Some of the most effective trailer sway control systems out there apply a tremendous amount of pressure downwards on pads or L brackets on the travel trailer to really keep it from moving side-to-side. Some of the most complex trailer sway control systems like for example the Hensley hitch actually eliminate the hinge. There is no more hinge there and it creates a system that does not rely on a typical single point turning mechanism. Therefore, you are eliminating that hinge effect as the Hensley hitch has changed the role of the traditional hinge in the trailer sway control discipline.
Longer Wheelbase And The Effect On Sway Control
Likewise, the next question people will ask is that they have heard that having a longer wheelbase, (understanding wheelbase as the segment line that marks the distance between the center of the front wheel and the center of the rear wheel) can help eliminate sway. Well, it does not necessarily eliminate sway, but it can help reduce it significantly, provided that you also have a decent trailer sway control implemented.
The reason why having a longer wheelbase truck inherently is going to change the dynamics of towing is because you are extending the overall space between the tires and because of that it takes more leverage for the trailer to actually impact the truck and the truck has a better ability of straightening out the trailer just by natural motion.
As I was explaining, a longer wheelbase vehicle is inherently providing you a little bit of additional trailer sway control. Now, this improvement alone, is not going to defeat sway and will become the definitive trailer sway control system. By getting an 8-foot bed, this does not automatically mean that you will eliminate completely sway, but take it as an additional enhancement to trailer sway control by marginally reducing sway.
Trailer Sway Control In a Fifth Wheel Versus A Travel Trailer
Now we can analyze how trailer sway control behaves in a fifth wheel versus a travel trailer. Which is the difference between them, not in terms of weight, floorplan, or price, as we have other articles to deal with those differences between them. We will study these RV classes now regarding weight distribution, trailer sway control, and effort required to tow them safely.
In fifth wheel towing, as we know, the hitch essentially moves moved to the center point of the truck itself in the bed of the truck, using a gooseneck hitch. To see how this works, we have dedicated articles about pros and cons of fifth wheels, and gooseneck hitches.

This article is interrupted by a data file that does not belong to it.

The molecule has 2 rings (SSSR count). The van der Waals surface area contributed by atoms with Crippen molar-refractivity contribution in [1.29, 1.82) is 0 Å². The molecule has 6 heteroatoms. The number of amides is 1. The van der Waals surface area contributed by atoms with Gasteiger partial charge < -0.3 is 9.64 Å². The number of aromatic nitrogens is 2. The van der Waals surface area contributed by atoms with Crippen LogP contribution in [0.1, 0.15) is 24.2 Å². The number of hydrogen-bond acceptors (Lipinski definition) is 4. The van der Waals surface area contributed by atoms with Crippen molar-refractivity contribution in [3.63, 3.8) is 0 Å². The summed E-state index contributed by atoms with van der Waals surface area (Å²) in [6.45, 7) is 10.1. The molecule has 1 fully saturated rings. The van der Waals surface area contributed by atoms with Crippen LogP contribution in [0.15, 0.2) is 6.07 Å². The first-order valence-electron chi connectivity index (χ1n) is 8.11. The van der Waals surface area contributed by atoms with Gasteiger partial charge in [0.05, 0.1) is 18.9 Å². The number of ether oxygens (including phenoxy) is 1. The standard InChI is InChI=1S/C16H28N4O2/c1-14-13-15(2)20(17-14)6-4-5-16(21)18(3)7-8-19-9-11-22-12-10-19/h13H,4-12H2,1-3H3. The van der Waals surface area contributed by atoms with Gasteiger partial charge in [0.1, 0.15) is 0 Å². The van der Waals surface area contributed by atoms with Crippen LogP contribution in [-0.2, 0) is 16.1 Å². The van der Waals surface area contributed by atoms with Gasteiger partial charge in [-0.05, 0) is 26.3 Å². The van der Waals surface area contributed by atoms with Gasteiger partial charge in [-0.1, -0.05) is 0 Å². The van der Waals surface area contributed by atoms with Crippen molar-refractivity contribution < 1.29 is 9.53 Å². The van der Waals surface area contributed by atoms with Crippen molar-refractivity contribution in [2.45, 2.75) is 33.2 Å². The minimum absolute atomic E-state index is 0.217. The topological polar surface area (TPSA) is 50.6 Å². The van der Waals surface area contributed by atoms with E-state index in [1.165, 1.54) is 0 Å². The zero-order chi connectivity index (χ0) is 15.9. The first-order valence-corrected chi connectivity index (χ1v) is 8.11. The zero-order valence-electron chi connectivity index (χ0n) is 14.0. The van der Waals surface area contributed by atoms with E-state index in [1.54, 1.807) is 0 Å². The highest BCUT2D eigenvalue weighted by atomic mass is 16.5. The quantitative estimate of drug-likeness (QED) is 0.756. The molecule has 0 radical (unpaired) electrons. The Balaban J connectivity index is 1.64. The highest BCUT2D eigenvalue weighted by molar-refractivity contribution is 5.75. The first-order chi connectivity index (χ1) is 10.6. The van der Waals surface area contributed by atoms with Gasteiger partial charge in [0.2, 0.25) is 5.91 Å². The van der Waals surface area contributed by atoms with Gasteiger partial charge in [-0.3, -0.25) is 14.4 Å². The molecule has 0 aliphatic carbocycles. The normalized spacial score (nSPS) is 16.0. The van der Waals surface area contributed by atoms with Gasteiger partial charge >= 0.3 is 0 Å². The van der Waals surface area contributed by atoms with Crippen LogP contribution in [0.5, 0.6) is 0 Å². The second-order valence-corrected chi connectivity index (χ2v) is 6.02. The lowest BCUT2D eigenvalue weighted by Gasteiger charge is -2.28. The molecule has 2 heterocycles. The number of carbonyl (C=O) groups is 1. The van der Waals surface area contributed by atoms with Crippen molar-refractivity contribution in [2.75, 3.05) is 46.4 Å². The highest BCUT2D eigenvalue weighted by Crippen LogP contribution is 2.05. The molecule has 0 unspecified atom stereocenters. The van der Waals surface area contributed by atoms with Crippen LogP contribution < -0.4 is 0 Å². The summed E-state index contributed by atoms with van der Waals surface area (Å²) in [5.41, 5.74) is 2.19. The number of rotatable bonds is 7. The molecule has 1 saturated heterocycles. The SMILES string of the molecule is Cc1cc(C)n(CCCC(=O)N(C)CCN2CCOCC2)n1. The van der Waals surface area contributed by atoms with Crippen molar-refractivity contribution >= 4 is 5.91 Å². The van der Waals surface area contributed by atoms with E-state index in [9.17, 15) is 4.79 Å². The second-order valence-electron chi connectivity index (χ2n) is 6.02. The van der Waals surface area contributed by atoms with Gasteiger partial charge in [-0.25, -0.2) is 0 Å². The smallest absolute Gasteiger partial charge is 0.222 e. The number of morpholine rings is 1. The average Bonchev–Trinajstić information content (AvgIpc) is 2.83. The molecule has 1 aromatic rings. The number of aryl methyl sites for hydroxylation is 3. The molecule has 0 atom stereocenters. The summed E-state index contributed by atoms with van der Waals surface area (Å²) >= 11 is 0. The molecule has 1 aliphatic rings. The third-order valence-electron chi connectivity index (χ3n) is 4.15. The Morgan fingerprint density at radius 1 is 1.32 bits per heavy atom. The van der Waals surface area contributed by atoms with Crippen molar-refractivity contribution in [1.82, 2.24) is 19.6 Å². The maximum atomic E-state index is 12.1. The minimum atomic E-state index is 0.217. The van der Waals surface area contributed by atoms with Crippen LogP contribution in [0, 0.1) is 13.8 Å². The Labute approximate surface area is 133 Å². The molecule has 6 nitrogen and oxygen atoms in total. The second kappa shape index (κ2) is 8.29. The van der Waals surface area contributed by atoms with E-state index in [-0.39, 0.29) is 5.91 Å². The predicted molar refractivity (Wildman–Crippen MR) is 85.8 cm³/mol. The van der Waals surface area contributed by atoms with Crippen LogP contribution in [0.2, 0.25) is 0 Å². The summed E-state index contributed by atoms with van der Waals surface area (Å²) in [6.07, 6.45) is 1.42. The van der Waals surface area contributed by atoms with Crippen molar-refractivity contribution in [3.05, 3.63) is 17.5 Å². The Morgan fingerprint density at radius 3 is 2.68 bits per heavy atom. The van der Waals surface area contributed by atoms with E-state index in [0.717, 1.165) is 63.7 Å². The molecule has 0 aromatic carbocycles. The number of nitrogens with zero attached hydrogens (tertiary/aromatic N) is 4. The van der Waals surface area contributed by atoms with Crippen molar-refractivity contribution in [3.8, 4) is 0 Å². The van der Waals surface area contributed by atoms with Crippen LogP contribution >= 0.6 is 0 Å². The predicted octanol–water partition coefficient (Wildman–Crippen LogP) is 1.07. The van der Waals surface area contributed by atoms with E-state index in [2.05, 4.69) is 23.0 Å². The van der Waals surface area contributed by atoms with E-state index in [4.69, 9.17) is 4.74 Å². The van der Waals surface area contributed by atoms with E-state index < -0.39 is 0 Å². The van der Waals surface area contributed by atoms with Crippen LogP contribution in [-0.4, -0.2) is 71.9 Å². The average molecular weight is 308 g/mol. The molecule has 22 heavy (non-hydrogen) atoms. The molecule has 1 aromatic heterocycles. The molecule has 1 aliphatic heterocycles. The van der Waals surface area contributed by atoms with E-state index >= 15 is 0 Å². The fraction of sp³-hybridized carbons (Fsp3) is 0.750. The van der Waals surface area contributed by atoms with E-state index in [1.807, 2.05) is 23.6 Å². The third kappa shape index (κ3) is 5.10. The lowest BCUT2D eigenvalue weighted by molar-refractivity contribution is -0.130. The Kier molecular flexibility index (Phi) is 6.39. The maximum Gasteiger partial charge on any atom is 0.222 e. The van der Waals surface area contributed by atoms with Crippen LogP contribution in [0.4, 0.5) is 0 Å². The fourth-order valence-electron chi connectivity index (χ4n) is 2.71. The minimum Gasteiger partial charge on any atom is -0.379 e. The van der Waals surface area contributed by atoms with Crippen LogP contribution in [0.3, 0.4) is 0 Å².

The hinge has been been moved from the back of the truck affecting the rear stability of the towing vehicle to over the center point of the axles in the bed of the truck, so you can
technically still have sway if the wind is strong enough. But the reason why there will not really be any sway is because you no longer have the ability to fold that hinge like you would with a travel trailer.
The tires themselves are always going to be the traction point holding the truck down and because those tires are gripping the road, you are essentially creating a point to where if wind hits this the center point where your kingpin would be is putting pressure directly against the side of the tires of the truck. Thus, the truck itself just does not have the ability to move side to side as if you had the leverage focused on the back point of the bumper here causing the truck to sway.
As we can notice from these statements above, in a fifth wheel, there is almost no sway at all. You would rarely encounter a situation unless it is just incredibly windy where you would feel kind of that instability caused by that wind.
Fifth wheels over kingpin are definitely the safer as well as the least stressful way of towing because as I indicated in the text above, it move the pin weight over the rear axle as opposed to behind the rear bumper.
You do not have to worry about weight distribution and trailer sway control practices nearly as much either, simply because you do not have that leverage point behind the tires that
essentially want to remove weight from the front but for the most part, it is simply going to affect rear payload and it is not going to have much of effect on the front of the truck.
Using a system like this with airbags where you can level the vehicle back out is definitely
the better setup. As aforementioned it is very difficult and unlikely to have sway in a vehicle like this. You will not need a weight distribution hitch or any trailer sway control device.